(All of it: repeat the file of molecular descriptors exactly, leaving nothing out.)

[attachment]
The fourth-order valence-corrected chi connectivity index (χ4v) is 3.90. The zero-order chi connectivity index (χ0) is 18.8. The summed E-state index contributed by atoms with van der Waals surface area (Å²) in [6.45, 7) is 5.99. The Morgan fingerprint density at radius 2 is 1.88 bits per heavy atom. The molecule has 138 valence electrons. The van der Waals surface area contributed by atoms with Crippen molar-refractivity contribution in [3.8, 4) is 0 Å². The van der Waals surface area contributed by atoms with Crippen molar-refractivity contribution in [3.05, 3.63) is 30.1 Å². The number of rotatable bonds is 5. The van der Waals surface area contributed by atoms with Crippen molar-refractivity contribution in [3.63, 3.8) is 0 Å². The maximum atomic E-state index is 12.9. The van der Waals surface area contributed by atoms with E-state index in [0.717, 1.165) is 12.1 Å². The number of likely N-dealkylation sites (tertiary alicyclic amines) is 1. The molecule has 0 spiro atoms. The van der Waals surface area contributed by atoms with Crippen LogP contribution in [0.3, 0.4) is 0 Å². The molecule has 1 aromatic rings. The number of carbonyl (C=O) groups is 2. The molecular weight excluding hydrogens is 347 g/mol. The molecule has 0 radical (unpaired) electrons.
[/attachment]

The fourth-order valence-corrected chi connectivity index (χ4v) is 3.90. The zero-order chi connectivity index (χ0) is 18.8. The summed E-state index contributed by atoms with van der Waals surface area (Å²) in [6.45, 7) is 5.99. The Morgan fingerprint density at radius 2 is 1.88 bits per heavy atom. The molecule has 138 valence electrons. The van der Waals surface area contributed by atoms with Crippen molar-refractivity contribution in [3.8, 4) is 0 Å². The van der Waals surface area contributed by atoms with Crippen molar-refractivity contribution in [3.05, 3.63) is 30.1 Å². The number of rotatable bonds is 5. The van der Waals surface area contributed by atoms with Crippen molar-refractivity contribution in [3.63, 3.8) is 0 Å². The maximum atomic E-state index is 12.9. The van der Waals surface area contributed by atoms with E-state index in [0.717, 1.165) is 12.1 Å². The number of likely N-dealkylation sites (tertiary alicyclic amines) is 1. The molecule has 0 spiro atoms. The van der Waals surface area contributed by atoms with Crippen LogP contribution in [0.3, 0.4) is 0 Å². The molecule has 1 aromatic rings. The number of carbonyl (C=O) groups is 2. The molecular weight excluding hydrogens is 347 g/mol. The molecule has 0 radical (unpaired) electrons.